Rogue and Gambit are alone on a rooftop. The Big Bad de jour is being hauled away in chains, another day saved, but our heroes have yet to resolve their tense emotional issues since Gambit’s return from exile in the Arctic. There are only two pages left, a scant handful of panels available for these two crazy kids to somehow work it out. Rogue is apologetic for leaving Gambit alone in the frozen tundra; Remy is forgiving, knowing his self-loathing personality, borrowed with a kiss, was influencing her decision. Curling in close to her Cajun, Rogue opens up and tells him she still loves him and hopes he still feels the same, even after everything they’ve been through. Gambit’s arms are filled with his Mississippi belle, he opens his mouth to answer her, but even as her lips quiver with uncertainty and anticipation he cannot answer. If only the writers can let them have a happy reunion, just this once. If only that swirly green sentient mist which has taken residence in Gambit’s body hadn’t stolen our heroes words by threatening his lady love, should he resume his romance. If only the issue hadn’t ended with Rogue hurting and Gambit frightened, leaving a sixteen-year-old hopeless romantic with an aching heart and a new addiction. If only…
Football, or sports in general, and comic books have more in common than most typically imagine. The settings can be vastly contrary but people in both arenas invest an incredible amount of time and emotional energy with little control over whether or not a happy ending is ultimately achieved. Both are saturated with triumphs and tragedies with an army of super fans on the sidelines, cheering for their team.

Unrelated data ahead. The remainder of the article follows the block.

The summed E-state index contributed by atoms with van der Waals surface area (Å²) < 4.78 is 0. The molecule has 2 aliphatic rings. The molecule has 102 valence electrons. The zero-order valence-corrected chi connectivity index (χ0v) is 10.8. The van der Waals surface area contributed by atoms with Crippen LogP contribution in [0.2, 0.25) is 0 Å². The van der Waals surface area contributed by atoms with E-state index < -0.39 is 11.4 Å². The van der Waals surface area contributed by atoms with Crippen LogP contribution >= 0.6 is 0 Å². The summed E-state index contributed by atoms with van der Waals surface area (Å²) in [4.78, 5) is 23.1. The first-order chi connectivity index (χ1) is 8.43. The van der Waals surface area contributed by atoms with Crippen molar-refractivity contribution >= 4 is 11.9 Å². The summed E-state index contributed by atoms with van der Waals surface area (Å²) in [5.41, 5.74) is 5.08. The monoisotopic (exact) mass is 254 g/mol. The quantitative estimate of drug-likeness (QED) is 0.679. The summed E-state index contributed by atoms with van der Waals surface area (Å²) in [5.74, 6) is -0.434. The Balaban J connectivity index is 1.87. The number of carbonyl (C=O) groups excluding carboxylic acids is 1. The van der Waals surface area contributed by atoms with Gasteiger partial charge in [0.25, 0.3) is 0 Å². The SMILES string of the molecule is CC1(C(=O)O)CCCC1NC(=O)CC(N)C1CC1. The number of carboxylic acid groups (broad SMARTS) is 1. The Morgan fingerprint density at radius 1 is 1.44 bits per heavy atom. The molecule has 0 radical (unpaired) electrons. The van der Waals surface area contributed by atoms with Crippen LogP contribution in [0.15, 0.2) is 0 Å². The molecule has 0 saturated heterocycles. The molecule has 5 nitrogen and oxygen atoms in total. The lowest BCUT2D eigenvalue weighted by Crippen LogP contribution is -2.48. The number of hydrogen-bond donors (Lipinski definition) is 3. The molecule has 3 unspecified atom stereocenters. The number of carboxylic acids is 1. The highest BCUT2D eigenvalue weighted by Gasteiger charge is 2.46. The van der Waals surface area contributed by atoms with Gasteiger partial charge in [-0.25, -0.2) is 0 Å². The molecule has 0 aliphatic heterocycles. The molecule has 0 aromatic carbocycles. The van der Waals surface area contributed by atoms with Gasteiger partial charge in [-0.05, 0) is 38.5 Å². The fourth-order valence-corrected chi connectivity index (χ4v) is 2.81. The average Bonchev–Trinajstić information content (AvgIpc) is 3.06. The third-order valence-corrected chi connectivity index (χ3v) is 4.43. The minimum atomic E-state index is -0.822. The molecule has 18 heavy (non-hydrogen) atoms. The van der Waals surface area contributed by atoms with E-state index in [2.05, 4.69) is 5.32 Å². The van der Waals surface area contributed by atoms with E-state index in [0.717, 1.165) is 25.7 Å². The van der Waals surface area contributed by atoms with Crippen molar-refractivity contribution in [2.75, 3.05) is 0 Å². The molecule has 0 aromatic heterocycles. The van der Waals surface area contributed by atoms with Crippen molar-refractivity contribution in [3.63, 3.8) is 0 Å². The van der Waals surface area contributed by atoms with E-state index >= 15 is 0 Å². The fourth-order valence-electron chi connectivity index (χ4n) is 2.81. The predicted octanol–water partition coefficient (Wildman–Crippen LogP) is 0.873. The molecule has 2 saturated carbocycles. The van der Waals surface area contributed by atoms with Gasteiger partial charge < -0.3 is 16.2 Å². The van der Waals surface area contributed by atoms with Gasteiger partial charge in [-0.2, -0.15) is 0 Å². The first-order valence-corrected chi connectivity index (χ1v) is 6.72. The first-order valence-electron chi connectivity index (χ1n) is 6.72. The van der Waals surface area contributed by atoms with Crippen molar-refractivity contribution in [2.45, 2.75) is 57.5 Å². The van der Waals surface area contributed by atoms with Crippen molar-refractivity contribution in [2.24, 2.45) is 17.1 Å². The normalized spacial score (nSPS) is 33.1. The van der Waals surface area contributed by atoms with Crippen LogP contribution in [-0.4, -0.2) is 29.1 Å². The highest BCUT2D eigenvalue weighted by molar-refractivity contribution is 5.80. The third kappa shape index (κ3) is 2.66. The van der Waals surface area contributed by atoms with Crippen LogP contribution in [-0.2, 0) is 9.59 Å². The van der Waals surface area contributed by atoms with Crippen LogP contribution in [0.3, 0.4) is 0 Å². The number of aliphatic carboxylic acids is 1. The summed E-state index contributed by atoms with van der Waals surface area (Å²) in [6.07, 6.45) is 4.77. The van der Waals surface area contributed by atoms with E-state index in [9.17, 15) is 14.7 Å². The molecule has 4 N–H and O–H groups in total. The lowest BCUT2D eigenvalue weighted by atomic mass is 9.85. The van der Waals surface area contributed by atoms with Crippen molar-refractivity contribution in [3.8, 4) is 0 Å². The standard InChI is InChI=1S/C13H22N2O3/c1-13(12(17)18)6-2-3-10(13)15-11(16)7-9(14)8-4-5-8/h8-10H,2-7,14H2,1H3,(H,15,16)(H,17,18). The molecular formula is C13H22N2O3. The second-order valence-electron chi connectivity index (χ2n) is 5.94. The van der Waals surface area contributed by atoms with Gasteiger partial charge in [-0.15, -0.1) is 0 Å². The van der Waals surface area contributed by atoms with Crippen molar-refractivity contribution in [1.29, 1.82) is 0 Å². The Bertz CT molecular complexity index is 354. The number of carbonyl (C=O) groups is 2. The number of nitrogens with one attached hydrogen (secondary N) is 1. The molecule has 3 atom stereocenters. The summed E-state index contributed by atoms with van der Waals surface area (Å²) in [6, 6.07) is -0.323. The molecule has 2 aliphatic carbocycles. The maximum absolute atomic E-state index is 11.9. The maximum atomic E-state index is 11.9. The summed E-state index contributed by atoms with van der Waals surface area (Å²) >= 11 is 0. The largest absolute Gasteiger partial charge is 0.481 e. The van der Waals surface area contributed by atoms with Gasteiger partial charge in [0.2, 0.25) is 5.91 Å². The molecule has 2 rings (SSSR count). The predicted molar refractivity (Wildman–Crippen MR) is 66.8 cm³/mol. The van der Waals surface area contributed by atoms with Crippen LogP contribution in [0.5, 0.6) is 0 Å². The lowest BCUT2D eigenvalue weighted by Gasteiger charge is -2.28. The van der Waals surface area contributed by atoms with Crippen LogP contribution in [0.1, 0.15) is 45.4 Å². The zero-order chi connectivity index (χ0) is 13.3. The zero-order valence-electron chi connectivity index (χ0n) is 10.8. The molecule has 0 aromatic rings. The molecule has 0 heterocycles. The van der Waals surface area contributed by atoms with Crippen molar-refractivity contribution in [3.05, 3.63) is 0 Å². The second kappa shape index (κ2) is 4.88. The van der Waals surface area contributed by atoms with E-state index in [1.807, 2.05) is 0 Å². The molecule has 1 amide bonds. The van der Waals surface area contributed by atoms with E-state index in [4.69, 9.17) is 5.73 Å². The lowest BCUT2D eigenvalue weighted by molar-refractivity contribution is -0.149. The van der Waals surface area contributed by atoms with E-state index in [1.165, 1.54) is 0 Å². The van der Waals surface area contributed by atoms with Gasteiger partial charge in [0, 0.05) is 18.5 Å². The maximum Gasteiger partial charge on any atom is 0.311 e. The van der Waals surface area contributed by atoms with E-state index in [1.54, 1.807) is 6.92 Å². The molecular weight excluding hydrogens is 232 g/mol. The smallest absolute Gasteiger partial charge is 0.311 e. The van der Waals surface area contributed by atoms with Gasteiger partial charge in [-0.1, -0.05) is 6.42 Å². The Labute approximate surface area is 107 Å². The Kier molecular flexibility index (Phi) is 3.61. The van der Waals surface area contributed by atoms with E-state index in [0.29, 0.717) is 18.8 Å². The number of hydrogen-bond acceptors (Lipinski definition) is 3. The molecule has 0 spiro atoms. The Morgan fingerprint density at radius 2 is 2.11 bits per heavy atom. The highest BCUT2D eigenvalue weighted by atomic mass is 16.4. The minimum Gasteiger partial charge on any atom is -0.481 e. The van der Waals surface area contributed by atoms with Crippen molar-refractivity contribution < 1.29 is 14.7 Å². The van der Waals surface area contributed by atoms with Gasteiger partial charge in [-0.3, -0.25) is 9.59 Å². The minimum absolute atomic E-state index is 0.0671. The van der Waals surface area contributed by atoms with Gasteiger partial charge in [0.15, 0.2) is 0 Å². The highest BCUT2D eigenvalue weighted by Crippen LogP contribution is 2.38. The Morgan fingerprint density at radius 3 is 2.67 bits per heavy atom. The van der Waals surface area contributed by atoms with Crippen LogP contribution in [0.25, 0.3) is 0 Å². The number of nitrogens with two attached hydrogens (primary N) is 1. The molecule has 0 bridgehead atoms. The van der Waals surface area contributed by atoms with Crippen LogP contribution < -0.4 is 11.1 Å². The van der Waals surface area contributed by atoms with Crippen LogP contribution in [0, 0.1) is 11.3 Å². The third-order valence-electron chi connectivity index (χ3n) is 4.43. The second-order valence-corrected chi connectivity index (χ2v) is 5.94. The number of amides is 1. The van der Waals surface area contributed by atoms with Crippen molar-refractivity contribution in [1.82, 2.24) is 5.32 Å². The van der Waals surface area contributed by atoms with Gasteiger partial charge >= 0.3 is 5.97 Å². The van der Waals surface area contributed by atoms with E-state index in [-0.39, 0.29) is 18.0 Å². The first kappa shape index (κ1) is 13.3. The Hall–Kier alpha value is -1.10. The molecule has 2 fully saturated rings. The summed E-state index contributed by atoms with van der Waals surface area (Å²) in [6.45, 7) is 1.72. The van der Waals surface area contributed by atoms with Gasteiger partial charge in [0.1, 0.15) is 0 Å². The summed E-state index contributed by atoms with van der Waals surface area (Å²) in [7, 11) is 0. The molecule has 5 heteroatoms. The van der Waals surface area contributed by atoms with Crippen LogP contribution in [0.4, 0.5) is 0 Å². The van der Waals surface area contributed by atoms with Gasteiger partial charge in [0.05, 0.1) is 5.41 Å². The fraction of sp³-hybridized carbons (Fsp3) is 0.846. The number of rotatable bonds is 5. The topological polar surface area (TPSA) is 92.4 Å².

One of my favorite television commercials released this football season was, naturally, a beer advertisement. Though I tend to reach for almost anything before I grab a Bud Lite nowadays, I couldn’t help but fall in love with their message. All over the country fans are donning their mismatched socks, twirling their necklaces, arranging their furniture just so and turning their beer so the label faces the field thereby creating a wind sheer which aids in a successful field goal, all in support of their team. “It’s only weird if it doesn’t work,” says the wise voice trying to sell me watered down cheap alcohol. Indeed, I have my own routine. Blue panties, jeans, an adorable Bears v-neck tee, Bears wrist cuffs and my silver charmed necklace comprise the outfit, and my arms do the rest. Every time my team scores, I drop down and give them pushups, one for every point on the board. That means during the Bears 51-20 win over the Titans this season, I did a total of roughly one hundred and fifty pushups (I may have fudged a couple), leaving me with arms so cramped and quivery I looked like a T-Rex.
I must have half a dozen or so issues from the nineties which declare on the cover in dramatic lettering, “Because YOU demanded it!…” backed with an image of a character who has been resurrected (sometimes literally) thanks to fans overwhelmingly begging for their return. Gambit only spent a year or so in the cold before readers pleaded he find his way back into Rogue’s loving arms. Blink was killed off in the regular Marvel universe so when she popped up in the alternate Age of Apocalypse universe those of us who adore the purple teleporter clamored for more, and soon enough she found herself on the roster of one of the best books Marvel has produced in the last decade or so. Though this type of support is less magic and more elbow grease, I believe emotions produce their own energy, and there’s nothing quite like the loyalty of a fan.